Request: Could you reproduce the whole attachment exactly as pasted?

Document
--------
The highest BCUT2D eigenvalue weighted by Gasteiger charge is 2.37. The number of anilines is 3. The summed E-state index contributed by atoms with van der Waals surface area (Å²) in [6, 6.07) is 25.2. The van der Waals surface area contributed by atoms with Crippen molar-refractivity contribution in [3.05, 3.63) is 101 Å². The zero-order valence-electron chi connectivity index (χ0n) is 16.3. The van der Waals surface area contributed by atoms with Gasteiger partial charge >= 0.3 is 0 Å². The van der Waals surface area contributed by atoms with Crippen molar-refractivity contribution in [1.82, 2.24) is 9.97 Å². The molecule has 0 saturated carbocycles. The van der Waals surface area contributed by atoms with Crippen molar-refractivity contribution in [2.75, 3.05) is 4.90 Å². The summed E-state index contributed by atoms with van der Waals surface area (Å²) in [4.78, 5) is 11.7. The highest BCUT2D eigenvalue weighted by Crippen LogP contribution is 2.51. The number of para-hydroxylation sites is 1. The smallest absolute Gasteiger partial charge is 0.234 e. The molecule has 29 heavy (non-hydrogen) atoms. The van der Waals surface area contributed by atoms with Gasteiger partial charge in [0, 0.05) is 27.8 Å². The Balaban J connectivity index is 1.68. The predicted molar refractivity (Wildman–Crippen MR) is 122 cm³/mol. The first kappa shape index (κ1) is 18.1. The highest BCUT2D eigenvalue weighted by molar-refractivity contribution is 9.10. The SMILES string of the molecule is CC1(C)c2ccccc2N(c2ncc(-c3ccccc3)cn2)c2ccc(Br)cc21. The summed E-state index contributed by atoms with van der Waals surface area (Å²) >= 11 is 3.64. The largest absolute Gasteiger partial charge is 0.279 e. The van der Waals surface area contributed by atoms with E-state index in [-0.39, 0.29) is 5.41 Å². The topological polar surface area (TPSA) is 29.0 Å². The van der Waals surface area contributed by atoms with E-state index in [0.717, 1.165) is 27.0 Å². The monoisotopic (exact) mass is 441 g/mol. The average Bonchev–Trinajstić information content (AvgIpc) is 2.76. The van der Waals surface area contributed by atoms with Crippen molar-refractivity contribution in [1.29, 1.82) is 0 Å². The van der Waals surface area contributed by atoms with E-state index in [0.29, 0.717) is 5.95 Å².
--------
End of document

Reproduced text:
The highest BCUT2D eigenvalue weighted by Gasteiger charge is 2.37. The number of anilines is 3. The summed E-state index contributed by atoms with van der Waals surface area (Å²) in [6, 6.07) is 25.2. The van der Waals surface area contributed by atoms with Crippen molar-refractivity contribution in [3.05, 3.63) is 101 Å². The zero-order valence-electron chi connectivity index (χ0n) is 16.3. The van der Waals surface area contributed by atoms with Gasteiger partial charge >= 0.3 is 0 Å². The van der Waals surface area contributed by atoms with Crippen molar-refractivity contribution in [1.82, 2.24) is 9.97 Å². The molecule has 0 saturated carbocycles. The van der Waals surface area contributed by atoms with Crippen molar-refractivity contribution in [2.75, 3.05) is 4.90 Å². The summed E-state index contributed by atoms with van der Waals surface area (Å²) in [4.78, 5) is 11.7. The highest BCUT2D eigenvalue weighted by Crippen LogP contribution is 2.51. The number of para-hydroxylation sites is 1. The smallest absolute Gasteiger partial charge is 0.234 e. The molecule has 29 heavy (non-hydrogen) atoms. The van der Waals surface area contributed by atoms with Gasteiger partial charge in [0, 0.05) is 27.8 Å². The Balaban J connectivity index is 1.68. The predicted molar refractivity (Wildman–Crippen MR) is 122 cm³/mol. The first kappa shape index (κ1) is 18.1. The highest BCUT2D eigenvalue weighted by molar-refractivity contribution is 9.10. The SMILES string of the molecule is CC1(C)c2ccccc2N(c2ncc(-c3ccccc3)cn2)c2ccc(Br)cc21. The summed E-state index contributed by atoms with van der Waals surface area (Å²) >= 11 is 3.64. The largest absolute Gasteiger partial charge is 0.279 e. The van der Waals surface area contributed by atoms with E-state index in [-0.39, 0.29) is 5.41 Å². The topological polar surface area (TPSA) is 29.0 Å². The van der Waals surface area contributed by atoms with E-state index in [0.717, 1.165) is 27.0 Å². The monoisotopic (exact) mass is 441 g/mol. The average Bonchev–Trinajstić information content (AvgIpc) is 2.76. The van der Waals surface area contributed by atoms with Crippen molar-refractivity contribution in [1.29, 1.82) is 0 Å². The van der Waals surface area contributed by atoms with E-state index in [0.29, 0.717) is 5.95 Å².